Chuck Prophet

The Hurting Business

"Banjo" Fred Starner and the Hobo Minstrels Cat & Cream in Hales Annex of Oberlin College, 180 West Lorain Street, in Oberlin 8 p.m., Sunday February 13



Chuck Prophet
The Hurting Business

Back in the '80s, Chuck Prophet was the creative spark plug that gearjammed Green on Red from psychedelic Velvet Underground cultists to rootsy Americana progenitors, in a move that was just slightly ahead of its time. With the demise of Green on Red, Prophet pursued a solo career following a similar path and got little recognition for his efforts, as most of his albums were not even available domestically.

For his fifth solo album in the past decade, the aptly titled The Hurting Business, Prophet reinvents himself while leaving his madness perfectly in place, resulting in one of the most astonishing albums of this very new year. Prophet combines his rootsy traditionalism with a varied array of sonic manipulations and foundational shifts, creating a hybrid that suggests the same sort of magnificent style adjustment that made Tom Waits's The Mule Variations, Beck's Midnight Vultures, and Joe Henry's Fuse so fresh and vital.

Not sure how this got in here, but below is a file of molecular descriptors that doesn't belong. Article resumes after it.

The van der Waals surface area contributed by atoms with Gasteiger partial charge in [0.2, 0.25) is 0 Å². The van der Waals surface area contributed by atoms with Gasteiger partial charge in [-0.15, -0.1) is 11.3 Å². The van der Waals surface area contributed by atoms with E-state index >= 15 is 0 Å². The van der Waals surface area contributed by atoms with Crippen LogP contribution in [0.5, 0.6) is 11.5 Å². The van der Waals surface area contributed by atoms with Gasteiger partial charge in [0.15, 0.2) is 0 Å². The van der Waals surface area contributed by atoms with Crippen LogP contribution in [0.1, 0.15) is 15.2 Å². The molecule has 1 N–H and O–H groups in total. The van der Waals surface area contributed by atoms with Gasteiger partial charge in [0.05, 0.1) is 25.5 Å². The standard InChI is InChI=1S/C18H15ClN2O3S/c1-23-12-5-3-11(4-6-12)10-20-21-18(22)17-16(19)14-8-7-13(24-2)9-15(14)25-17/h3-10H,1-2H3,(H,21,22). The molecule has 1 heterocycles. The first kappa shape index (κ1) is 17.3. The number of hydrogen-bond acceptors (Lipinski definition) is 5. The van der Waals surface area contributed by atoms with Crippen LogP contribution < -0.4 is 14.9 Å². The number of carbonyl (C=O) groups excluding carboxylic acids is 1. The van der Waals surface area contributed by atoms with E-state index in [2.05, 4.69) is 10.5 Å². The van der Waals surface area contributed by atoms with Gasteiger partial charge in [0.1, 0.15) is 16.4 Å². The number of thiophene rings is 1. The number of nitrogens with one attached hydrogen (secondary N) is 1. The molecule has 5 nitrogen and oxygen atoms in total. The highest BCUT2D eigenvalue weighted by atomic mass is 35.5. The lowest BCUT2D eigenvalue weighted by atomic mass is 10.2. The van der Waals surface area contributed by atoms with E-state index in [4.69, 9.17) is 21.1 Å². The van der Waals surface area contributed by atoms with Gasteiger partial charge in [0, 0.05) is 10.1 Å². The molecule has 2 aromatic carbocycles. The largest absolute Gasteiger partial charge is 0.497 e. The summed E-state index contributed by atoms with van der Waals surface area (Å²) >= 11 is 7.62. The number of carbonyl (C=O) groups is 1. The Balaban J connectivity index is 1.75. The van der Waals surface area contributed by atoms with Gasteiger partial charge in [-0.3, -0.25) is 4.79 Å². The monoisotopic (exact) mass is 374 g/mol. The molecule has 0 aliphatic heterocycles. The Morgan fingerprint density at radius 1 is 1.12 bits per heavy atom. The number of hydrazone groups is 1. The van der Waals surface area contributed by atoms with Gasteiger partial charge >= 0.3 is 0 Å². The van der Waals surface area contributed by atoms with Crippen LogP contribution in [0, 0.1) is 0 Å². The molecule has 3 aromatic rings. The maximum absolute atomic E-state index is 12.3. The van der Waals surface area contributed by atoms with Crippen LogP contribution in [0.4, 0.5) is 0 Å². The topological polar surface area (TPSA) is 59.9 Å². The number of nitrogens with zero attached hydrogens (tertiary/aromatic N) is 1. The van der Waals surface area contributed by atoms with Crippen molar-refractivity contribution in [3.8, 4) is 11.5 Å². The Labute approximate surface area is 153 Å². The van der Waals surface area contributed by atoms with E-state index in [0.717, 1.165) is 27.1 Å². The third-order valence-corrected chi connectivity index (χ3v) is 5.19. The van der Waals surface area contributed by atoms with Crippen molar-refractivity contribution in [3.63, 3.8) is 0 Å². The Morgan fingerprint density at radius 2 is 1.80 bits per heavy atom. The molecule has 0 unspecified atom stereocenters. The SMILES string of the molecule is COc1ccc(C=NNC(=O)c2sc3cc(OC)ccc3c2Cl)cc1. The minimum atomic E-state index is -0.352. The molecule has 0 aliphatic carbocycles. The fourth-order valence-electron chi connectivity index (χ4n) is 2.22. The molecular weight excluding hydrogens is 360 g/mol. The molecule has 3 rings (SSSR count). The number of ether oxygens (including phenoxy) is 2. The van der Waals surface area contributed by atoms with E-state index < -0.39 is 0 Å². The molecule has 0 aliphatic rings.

With The Hurting Business, Prophet combines the weary jangle of Tom Petty with a blazing experimentalism that includes scratching from DJ Rise ("Shore Patrol" and the gorgeous "Dyin' All Young"). Prophet offers a dense and evocative guitar sound that runs the gamut from Glen Campbell ("Apology") to Karl Wallinger ("Lucky") and Freedy Johnston ("God's Arms"). "Diamond Jim" offers a '60s-meets-'90s mutant pop/blues romp complete with Farfisa and authentic guitar, while "It Won't Be Long" sports a rootsy lounge pop that is as specifically Southern Californian as David Baerwald's mournful love odes.

Prophet has scattered a few flashes of brilliance within the standard greatness of The Hurting Business, and these moments define the work as one of the finest examples of pushing the roots envelope. In a career that has regularly left the majority of the pack far behind, Chuck Prophet has once again surpassed the current crop of American songwriters to create a benchmark for others to follow. Maybe this time they will. -- Baker

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